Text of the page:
This revolution is known as Radical Reconstruction. The Republican Party, for the first time, moved into the Southern states. African Americans registered to vote in overwhelming numbers and, through the vehicles of Union Leagues, churches, and Republican Party clubs, mobilized new political communities. State constitutions, which created new civil and political societies and new public sectors, were written and ratified. And elections were held with a dramatically expanded electorate, resulting in Republican governments at the state and local levels. Most of the officeholders were white men who had been on the political margins before the Civil War; but in the Deep South states of South Carolina, Mississippi, and Louisiana and in the plantation districts stretching from Virginia to Texas, African Americans -- many of whom had just been freed from slavery -- came to serve as state representatives and senators, and as magistrates, county commissioners, surveyors, treasurers, and occasionally sheriffs.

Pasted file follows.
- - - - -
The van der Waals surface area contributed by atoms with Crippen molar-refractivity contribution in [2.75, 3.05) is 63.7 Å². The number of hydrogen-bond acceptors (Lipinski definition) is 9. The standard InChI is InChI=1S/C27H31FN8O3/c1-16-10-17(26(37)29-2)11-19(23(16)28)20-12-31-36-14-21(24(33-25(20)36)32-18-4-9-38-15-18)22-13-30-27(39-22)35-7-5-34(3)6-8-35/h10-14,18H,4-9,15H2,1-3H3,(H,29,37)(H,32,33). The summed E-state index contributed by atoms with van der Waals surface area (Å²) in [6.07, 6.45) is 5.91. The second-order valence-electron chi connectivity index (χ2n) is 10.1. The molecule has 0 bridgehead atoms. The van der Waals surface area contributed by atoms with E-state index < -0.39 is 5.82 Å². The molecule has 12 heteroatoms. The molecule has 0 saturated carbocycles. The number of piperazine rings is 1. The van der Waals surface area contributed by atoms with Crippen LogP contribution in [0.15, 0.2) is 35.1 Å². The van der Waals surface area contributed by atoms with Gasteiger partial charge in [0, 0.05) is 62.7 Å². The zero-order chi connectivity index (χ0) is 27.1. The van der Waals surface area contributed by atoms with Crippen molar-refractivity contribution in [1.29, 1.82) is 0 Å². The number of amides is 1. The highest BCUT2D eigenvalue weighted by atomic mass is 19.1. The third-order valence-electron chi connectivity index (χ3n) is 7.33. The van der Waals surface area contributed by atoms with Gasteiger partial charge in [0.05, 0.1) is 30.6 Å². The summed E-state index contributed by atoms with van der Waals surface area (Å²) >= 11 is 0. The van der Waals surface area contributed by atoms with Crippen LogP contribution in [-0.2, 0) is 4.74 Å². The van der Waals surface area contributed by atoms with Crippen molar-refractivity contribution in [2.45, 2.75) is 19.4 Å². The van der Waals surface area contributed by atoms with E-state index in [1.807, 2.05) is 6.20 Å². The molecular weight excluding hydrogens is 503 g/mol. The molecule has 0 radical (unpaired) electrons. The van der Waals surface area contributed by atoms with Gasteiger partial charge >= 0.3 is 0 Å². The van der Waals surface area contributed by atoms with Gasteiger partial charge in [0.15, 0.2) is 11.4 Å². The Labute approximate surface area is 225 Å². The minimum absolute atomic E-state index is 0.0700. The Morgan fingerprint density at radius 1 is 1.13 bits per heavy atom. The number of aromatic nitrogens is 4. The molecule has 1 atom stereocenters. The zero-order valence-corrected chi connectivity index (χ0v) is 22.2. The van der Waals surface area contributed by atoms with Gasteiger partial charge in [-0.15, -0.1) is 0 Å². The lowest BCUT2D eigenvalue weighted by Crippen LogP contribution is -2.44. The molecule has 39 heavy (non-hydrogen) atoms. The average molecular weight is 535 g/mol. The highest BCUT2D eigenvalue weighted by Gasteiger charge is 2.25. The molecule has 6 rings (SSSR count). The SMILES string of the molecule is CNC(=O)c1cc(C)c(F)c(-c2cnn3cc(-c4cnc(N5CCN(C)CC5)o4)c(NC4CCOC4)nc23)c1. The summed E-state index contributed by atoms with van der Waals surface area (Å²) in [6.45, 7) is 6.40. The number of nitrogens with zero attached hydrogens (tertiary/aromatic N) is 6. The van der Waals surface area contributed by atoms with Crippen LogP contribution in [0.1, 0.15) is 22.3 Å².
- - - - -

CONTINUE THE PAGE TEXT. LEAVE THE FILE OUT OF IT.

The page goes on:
Before long, the Republican regimes were rebuilding the economic infrastructures of the South, establishing systems of public education open to blacks and whites (separately, for the most part), setting up new social services, reforming the tax structure (sometimes with a view to making land available to former slaves), and, when possible, attacking various forms of racial discrimination. Equally consequential, in the counties and the parishes, the regimes constructed judicial systems in which blacks could bring suits, testify in courts, and serve on juries, and thus in which black laborers could resist the exploitative practices of their employers through legal means. Never in the history of the United States, and rarely in the history of any other nation, were the balances of power shifted so markedly away from the propertied elite and toward the working class.